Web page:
Making Writing Easier to Read

Quick mechanical fixes
In today’s world, the demands on our attention are greater than ever. We receive information from many sources at any time of the day. There is so much information, we must choose which information we will read carefully and which information we will pass over.

But when you write an email, proposal, report or other type of business writing, you need it to be read carefully. Here are a few simple mechanical changes that make your writing easier to read.

Use acronyms sparingly
It’s ironic that something devised to make our lives simpler, can actually lead to more work. Acronyms are great if your readers recognize them immediately. But if they have to look up the acronym to find out what it means, you risk losing them altogether.

Most of us have come across this problem, especially when we’re new to a company or a specialized field of study. We’re given an important report or procedure, and it’s loaded with acronyms. Within a few paragraphs, we are exhausted and frustrated. We feel like secret agents trying to decipher code. The risk of losing your readers is not worth the letters saved.

Choose the best word
Sometimes when a writer is not certain of the best word, they offer their readers alternatives. Here are a few examples: “question/quandary”, “shifty/flexible”, and “writer/wordsmith”. This is like asking the reader to do the writer’s job. As the writer, it’s up to you to choose the best word.

Most people when they come across this kind of writing distrust the writer. If the writer wasn’t willing to work at choosing the best word, how can we trust that their ideas have been given the rigor they deserve?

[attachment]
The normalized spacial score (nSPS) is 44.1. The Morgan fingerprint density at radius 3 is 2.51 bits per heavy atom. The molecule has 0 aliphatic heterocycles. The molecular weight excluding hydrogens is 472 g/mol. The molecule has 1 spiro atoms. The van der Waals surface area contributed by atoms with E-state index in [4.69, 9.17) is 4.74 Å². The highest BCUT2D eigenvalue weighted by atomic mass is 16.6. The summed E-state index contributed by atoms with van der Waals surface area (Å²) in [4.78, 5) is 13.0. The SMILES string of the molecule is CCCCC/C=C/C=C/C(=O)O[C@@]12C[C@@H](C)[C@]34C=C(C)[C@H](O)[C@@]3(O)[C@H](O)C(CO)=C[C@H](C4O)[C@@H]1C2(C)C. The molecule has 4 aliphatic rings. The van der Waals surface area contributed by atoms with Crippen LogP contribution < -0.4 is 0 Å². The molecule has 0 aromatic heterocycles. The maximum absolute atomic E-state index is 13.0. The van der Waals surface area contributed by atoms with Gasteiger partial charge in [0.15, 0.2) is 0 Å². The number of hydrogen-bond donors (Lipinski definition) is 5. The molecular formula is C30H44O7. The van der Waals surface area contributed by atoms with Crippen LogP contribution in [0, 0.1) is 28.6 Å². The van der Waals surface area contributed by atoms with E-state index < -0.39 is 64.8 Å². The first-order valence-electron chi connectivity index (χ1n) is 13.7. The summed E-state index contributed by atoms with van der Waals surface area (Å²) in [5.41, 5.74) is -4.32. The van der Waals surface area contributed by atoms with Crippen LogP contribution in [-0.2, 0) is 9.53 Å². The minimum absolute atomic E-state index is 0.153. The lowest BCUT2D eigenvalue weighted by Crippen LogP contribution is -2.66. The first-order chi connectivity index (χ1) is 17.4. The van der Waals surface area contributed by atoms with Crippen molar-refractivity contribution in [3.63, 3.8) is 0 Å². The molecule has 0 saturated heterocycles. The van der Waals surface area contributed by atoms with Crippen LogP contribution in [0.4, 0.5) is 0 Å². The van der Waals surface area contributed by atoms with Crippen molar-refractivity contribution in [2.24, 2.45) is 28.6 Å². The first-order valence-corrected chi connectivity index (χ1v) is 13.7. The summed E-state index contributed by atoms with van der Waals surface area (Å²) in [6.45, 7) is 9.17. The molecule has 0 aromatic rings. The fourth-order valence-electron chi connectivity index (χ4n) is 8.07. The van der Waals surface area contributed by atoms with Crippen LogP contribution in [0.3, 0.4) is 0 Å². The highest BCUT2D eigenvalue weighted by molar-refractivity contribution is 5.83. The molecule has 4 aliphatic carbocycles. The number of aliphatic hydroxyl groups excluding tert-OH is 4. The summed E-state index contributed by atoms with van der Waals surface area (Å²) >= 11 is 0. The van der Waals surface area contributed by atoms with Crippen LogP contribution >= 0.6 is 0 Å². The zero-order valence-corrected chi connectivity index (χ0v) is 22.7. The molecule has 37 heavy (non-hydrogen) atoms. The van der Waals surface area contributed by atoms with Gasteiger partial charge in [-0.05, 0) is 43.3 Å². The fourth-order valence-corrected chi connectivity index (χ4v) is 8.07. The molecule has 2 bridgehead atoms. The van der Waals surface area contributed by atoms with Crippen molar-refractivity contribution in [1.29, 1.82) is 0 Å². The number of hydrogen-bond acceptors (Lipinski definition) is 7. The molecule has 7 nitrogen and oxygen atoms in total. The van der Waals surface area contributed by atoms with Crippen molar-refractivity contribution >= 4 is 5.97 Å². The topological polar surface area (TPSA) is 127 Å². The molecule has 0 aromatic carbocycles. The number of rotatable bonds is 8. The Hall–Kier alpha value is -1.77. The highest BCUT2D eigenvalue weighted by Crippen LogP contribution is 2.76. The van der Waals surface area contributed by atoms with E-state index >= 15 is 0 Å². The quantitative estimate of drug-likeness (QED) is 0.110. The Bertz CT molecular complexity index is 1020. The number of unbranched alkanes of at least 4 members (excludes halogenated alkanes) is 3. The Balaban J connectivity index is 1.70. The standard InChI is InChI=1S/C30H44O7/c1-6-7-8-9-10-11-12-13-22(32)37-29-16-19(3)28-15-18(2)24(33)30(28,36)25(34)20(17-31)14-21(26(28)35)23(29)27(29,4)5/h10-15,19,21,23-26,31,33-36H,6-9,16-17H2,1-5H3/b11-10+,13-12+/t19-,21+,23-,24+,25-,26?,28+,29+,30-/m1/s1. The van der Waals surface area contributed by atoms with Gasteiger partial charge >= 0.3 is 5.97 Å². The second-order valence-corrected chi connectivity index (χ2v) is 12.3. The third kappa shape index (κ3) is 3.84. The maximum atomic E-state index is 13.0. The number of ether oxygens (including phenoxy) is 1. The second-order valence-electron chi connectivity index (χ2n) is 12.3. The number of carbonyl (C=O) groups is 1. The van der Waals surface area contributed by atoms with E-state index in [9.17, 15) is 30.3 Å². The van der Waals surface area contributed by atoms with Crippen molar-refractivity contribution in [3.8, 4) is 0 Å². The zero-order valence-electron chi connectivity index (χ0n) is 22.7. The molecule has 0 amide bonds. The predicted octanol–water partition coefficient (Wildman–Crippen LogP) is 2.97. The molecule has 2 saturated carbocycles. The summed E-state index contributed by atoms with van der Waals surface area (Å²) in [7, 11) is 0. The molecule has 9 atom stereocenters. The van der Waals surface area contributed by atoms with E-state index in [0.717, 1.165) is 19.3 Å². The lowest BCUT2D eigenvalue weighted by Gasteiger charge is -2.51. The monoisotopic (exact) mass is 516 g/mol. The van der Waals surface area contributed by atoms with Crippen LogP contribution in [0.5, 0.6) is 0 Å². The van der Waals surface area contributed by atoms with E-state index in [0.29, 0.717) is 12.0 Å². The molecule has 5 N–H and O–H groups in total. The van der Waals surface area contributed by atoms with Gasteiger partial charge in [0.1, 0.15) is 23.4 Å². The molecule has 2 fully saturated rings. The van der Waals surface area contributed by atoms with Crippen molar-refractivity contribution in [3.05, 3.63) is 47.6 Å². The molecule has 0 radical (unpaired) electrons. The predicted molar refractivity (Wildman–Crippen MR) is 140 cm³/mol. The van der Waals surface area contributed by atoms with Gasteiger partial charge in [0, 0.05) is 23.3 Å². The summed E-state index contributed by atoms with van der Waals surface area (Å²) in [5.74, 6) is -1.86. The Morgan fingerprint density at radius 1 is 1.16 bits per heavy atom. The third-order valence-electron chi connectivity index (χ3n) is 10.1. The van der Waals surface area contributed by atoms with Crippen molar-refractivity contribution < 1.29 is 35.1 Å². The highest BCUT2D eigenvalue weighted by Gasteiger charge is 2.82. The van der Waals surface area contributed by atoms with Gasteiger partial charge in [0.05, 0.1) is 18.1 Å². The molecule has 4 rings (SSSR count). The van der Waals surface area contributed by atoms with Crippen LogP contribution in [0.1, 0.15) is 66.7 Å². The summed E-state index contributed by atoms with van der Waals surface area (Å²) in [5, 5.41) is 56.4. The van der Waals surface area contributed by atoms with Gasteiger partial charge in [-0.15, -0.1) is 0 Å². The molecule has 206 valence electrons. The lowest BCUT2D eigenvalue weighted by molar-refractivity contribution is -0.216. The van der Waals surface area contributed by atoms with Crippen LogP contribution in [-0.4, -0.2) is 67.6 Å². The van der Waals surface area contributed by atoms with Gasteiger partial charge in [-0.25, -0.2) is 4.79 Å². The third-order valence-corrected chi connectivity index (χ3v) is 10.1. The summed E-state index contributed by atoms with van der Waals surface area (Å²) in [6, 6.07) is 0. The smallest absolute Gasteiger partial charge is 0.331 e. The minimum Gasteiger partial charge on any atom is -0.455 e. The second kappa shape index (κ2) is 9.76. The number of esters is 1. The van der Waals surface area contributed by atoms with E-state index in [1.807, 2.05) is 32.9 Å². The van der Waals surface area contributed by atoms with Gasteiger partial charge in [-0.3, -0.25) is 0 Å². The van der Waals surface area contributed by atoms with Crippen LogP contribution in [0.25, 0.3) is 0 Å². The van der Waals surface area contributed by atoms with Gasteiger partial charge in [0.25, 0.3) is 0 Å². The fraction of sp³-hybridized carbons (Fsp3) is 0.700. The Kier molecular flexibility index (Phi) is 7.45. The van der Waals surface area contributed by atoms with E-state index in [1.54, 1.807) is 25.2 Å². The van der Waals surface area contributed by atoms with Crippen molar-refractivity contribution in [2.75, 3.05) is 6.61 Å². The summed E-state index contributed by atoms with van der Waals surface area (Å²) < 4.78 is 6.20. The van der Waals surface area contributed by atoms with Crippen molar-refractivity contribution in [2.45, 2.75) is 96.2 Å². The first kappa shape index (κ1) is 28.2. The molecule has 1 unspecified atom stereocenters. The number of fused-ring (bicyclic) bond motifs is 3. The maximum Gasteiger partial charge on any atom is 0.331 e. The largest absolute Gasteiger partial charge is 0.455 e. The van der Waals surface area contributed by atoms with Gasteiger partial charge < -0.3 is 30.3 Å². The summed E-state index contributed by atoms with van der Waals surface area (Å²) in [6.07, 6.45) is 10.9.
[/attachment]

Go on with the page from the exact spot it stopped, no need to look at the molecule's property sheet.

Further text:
Lead the way with meaningful headings
Even the shortest report can be made more readable by inserting headings. This gives the reader context, shows the basic structure of your logic, and allows the reader to skim content. If the headings are compelling, they will draw people in to read the details.

Simplify with lists
Bulleted and numbered lists are a great way to make your writing easier to read. This strategy works well regardless of the length of the document. Emails, reports and manuals are all improved by careful use of lists.

When you’re using bulletted points, choose an attention-grabbing stem and stick to parallel construction. If the first point in your list begins with a verb, all of the points should.

Readers need to be able to:

  • Trust your writing skills
  • Find the main points
  • See the logical structure of your ideas
  • Scan the content

Use tables and infographics
Complex information can often be presented more clearly in a simple table or infographic. The value of graphic layouts comes from the structure they provide. This fosters understanding.

Many of the strategies for improving business writing rely on a deeper understanding of grammar and other technical skills. But these mechanical fixes are simpler and they yield powerful results.

© Debbie Bateman 2019. Image purchased from Adobe Stock.

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